In the first experiment, researchers found that participants were willing to pay 63% more for furniture they had built over furniture that came pre-assembled.
In the second experiment, Norton, Mochon, and Ariely asked subjects to make origami frogs or cranes. They then asked the subjects how much they were willing to pay for their own work. Following this, researchers gathered another group of volunteers who had not created any origami. These new subjects were asked how much they were willing to pay for origami built by the participants. Then the researchers asked how much they were willing to pay for origami built by an expert. These people, who had no personal connection to the creations, were willing to pay more for the expert’s products, which is exactly what one would expect. The participants who had made the origami frogs and cranes were then shown a display of origami that consisted of one set they had built themselves and one set that had been built by the experts. They were asked to bid on the different origami. The builders perceived the origami they had created as being of equal quality to those created by the pros.
The results of these studies suggest that when people construct a particular product, even if they do a cruddy job of it, they will value it more than if they had not put any effort into its creation.
Participants, wrote Norton and colleagues, “saw their amateurish creations as similar in value to experts’ creations, and expected others to share their opinions.”
The psychologists dubbed this the IKEA effect.
Two Problems For Teachers
There are two problems the IKEA effect creates for teachers. The first is that what you make is likely not nearly as good as you think it is. Your rubric is not better than another teacher’s. You just think it is because you made it. Same goes for everything else you’ve created. You would almost assuredly be better off using a product made by someone else. And as much as you don’t want to hear it, you’d be best off using products created by people whose job is to create those products. So while it may offend your sensibilities, stick with the program your district spent thousands of dollars on because it’s probably better than anything you’re going to design.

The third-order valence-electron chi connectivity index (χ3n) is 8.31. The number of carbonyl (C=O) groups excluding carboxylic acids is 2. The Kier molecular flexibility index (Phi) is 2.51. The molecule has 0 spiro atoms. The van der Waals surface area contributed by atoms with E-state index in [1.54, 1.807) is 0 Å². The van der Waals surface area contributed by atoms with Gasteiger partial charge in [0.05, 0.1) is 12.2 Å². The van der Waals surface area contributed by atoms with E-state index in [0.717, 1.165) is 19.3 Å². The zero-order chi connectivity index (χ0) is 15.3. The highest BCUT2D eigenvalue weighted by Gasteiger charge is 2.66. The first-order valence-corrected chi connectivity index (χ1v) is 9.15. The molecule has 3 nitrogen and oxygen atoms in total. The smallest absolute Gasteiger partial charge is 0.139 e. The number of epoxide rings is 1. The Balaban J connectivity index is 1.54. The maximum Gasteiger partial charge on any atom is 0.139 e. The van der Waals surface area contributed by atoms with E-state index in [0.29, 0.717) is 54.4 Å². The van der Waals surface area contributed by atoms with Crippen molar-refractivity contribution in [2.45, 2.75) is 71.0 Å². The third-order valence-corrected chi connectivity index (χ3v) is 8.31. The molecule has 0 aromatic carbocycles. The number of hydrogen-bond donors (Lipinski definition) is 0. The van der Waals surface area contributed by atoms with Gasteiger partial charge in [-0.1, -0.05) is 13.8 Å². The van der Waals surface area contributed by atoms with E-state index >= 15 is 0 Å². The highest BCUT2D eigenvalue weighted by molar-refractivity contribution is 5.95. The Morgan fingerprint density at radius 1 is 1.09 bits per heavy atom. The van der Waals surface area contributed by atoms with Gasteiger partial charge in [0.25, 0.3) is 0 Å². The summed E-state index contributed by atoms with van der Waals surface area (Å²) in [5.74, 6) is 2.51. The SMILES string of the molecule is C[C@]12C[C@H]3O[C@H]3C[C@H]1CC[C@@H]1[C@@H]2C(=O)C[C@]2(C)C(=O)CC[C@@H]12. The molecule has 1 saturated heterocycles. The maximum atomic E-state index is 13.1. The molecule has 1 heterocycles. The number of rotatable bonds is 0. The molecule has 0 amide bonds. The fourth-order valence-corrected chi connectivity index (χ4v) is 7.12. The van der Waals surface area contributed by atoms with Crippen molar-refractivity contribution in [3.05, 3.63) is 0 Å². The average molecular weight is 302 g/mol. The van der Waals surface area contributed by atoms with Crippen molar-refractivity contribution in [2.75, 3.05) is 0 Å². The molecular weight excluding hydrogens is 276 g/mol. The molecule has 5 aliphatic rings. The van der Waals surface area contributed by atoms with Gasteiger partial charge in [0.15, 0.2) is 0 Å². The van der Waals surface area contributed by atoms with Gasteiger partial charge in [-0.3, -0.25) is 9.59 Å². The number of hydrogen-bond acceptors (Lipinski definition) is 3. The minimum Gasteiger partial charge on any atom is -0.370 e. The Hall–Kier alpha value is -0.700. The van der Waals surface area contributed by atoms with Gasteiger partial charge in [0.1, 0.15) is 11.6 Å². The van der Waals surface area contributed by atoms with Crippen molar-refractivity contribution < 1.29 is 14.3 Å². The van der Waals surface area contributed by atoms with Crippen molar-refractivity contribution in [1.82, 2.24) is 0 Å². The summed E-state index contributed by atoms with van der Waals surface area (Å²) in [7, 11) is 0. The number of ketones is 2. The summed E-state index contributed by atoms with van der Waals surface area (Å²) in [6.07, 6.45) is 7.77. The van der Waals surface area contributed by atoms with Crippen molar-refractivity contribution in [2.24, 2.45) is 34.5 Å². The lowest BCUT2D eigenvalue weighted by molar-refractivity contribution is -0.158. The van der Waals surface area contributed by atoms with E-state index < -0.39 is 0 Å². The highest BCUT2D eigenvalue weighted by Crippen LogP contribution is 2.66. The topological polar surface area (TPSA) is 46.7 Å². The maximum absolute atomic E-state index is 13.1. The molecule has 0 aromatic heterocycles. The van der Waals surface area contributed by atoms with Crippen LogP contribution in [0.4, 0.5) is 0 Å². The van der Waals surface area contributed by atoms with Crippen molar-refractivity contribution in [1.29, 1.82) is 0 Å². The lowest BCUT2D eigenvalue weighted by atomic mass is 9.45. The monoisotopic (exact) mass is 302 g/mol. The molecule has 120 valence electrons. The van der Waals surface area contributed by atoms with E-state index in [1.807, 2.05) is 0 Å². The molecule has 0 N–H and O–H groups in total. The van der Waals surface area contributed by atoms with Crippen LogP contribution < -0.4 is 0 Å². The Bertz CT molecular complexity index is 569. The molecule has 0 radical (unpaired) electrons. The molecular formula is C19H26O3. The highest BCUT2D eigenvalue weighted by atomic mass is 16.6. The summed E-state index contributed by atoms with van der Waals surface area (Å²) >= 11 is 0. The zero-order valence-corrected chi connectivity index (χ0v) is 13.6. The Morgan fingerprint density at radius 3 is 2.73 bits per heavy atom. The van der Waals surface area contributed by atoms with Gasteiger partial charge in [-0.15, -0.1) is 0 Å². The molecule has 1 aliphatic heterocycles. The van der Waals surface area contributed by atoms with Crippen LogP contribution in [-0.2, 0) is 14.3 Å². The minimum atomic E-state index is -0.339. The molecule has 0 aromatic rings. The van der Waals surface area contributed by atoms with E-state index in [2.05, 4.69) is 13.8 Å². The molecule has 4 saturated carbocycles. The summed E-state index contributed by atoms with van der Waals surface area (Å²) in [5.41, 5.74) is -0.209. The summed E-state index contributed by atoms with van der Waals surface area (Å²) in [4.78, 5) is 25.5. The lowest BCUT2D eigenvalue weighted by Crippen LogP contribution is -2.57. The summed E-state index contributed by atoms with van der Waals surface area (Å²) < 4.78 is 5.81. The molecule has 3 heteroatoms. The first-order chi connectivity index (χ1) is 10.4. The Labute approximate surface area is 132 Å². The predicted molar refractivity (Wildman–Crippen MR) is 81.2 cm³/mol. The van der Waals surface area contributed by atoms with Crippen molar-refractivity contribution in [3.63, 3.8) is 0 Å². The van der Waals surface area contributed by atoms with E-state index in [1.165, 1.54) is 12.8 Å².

The second lesson is that there is a cost to spending time creating stuff. If you spend an hour making a magnetism unit because you tell yourself it will be better than anything you currently have in your filing cabinet or that you can find online, then you’ve lost the opportunity to spend that hour doing other things. You could have used the time on something that will make a difference for your students. You could have spent it doing an activity you enjoy. You could have even taken a nap during that hour and gone to work the next day better rested. The science is harsh but clear: If you’re a teacher who creates his own materials, you’re wasting your most precious resource making stuff that isn’t very good, in spite of the fact that you can find better resources with a few clicks of your mouse, or even more simply, by opening your teacher’s guide.
For the teacher looking to improve his effectiveness while spending less time working, the IKEA effect gives you permission to stop making stuff and steal (or purchase) from others.
 Shapiro, Laura. Something from the oven: reinventing dinner in 1950s America. Penguin Books, 2005.
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I am, once again, partnering with Angela Watson to help promote her 40-Hour Teacher Workweek Club. It’s an online professional development program that has already helped more than 32,000 teachers take control of their time and stay focused on what matters most. The next cohort is starting this summer, and the Club has been updated to cover emerging best practices for the changes ahead. Click here to receive a reminder email to sign up for Early Bird Access on June 8.